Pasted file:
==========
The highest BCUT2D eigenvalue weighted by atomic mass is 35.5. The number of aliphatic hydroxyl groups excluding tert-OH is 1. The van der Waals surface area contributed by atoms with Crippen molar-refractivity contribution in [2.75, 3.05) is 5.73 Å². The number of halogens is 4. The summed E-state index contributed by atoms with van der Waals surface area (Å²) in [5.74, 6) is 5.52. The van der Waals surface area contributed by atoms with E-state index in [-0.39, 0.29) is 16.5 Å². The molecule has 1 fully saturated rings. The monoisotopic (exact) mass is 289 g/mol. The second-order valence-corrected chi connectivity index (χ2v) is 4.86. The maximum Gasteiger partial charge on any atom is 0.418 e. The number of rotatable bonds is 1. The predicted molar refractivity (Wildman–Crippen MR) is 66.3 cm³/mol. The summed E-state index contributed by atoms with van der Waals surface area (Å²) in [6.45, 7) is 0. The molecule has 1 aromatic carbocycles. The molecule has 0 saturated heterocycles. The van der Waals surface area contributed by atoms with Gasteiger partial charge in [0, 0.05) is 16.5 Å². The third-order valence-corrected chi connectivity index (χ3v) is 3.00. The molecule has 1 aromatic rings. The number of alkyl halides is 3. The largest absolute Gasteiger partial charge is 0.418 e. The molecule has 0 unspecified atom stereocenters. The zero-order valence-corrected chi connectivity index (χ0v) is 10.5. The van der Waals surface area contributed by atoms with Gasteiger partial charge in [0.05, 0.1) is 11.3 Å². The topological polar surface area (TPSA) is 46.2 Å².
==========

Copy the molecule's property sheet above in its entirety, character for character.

The highest BCUT2D eigenvalue weighted by atomic mass is 35.5. The number of aliphatic hydroxyl groups excluding tert-OH is 1. The van der Waals surface area contributed by atoms with Crippen molar-refractivity contribution in [2.75, 3.05) is 5.73 Å². The number of halogens is 4. The summed E-state index contributed by atoms with van der Waals surface area (Å²) in [5.74, 6) is 5.52. The van der Waals surface area contributed by atoms with E-state index in [-0.39, 0.29) is 16.5 Å². The molecule has 1 fully saturated rings. The monoisotopic (exact) mass is 289 g/mol. The second-order valence-corrected chi connectivity index (χ2v) is 4.86. The maximum Gasteiger partial charge on any atom is 0.418 e. The number of rotatable bonds is 1. The predicted molar refractivity (Wildman–Crippen MR) is 66.3 cm³/mol. The summed E-state index contributed by atoms with van der Waals surface area (Å²) in [6.45, 7) is 0. The molecule has 1 aromatic carbocycles. The molecule has 0 saturated heterocycles. The van der Waals surface area contributed by atoms with Gasteiger partial charge in [0, 0.05) is 16.5 Å². The third-order valence-corrected chi connectivity index (χ3v) is 3.00. The molecule has 1 aromatic rings. The number of alkyl halides is 3. The largest absolute Gasteiger partial charge is 0.418 e. The molecule has 0 unspecified atom stereocenters. The zero-order valence-corrected chi connectivity index (χ0v) is 10.5. The van der Waals surface area contributed by atoms with Gasteiger partial charge in [0.05, 0.1) is 11.3 Å². The topological polar surface area (TPSA) is 46.2 Å².